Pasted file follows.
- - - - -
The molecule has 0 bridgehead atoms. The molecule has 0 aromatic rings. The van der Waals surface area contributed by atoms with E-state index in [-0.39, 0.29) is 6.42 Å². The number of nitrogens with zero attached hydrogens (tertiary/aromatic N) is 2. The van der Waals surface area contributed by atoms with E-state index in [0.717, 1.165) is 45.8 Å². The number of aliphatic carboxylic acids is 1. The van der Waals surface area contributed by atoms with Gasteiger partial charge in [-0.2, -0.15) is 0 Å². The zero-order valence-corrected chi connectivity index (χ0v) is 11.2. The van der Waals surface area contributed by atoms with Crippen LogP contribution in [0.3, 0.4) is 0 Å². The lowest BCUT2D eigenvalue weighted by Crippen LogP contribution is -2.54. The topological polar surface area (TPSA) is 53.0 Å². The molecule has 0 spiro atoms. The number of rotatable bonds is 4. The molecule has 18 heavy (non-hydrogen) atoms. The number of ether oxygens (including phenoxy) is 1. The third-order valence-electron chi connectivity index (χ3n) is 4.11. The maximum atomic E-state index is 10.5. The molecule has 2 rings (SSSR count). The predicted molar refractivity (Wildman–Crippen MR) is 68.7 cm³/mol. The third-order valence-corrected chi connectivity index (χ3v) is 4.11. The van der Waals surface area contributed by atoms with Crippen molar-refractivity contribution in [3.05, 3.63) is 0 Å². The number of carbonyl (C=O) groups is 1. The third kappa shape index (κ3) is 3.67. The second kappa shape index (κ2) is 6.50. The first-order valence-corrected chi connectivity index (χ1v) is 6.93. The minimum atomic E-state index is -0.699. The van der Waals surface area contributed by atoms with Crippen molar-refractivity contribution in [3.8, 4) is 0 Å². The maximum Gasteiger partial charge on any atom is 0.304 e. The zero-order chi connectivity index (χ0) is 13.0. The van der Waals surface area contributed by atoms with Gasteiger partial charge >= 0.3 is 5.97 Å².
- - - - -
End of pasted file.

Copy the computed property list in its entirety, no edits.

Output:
The molecule has 0 bridgehead atoms. The molecule has 0 aromatic rings. The van der Waals surface area contributed by atoms with E-state index in [-0.39, 0.29) is 6.42 Å². The number of nitrogens with zero attached hydrogens (tertiary/aromatic N) is 2. The van der Waals surface area contributed by atoms with E-state index in [0.717, 1.165) is 45.8 Å². The number of aliphatic carboxylic acids is 1. The van der Waals surface area contributed by atoms with Gasteiger partial charge in [-0.2, -0.15) is 0 Å². The zero-order valence-corrected chi connectivity index (χ0v) is 11.2. The van der Waals surface area contributed by atoms with Crippen LogP contribution in [0.3, 0.4) is 0 Å². The lowest BCUT2D eigenvalue weighted by Crippen LogP contribution is -2.54. The topological polar surface area (TPSA) is 53.0 Å². The molecule has 0 spiro atoms. The number of rotatable bonds is 4. The molecule has 18 heavy (non-hydrogen) atoms. The number of ether oxygens (including phenoxy) is 1. The third-order valence-electron chi connectivity index (χ3n) is 4.11. The maximum atomic E-state index is 10.5. The molecule has 2 rings (SSSR count). The predicted molar refractivity (Wildman–Crippen MR) is 68.7 cm³/mol. The third-order valence-corrected chi connectivity index (χ3v) is 4.11. The van der Waals surface area contributed by atoms with Crippen molar-refractivity contribution in [3.05, 3.63) is 0 Å². The number of carbonyl (C=O) groups is 1. The third kappa shape index (κ3) is 3.67. The second kappa shape index (κ2) is 6.50. The first-order valence-corrected chi connectivity index (χ1v) is 6.93. The minimum atomic E-state index is -0.699. The van der Waals surface area contributed by atoms with Crippen molar-refractivity contribution in [3.8, 4) is 0 Å². The maximum Gasteiger partial charge on any atom is 0.304 e. The zero-order chi connectivity index (χ0) is 13.0. The van der Waals surface area contributed by atoms with Gasteiger partial charge >= 0.3 is 5.97 Å².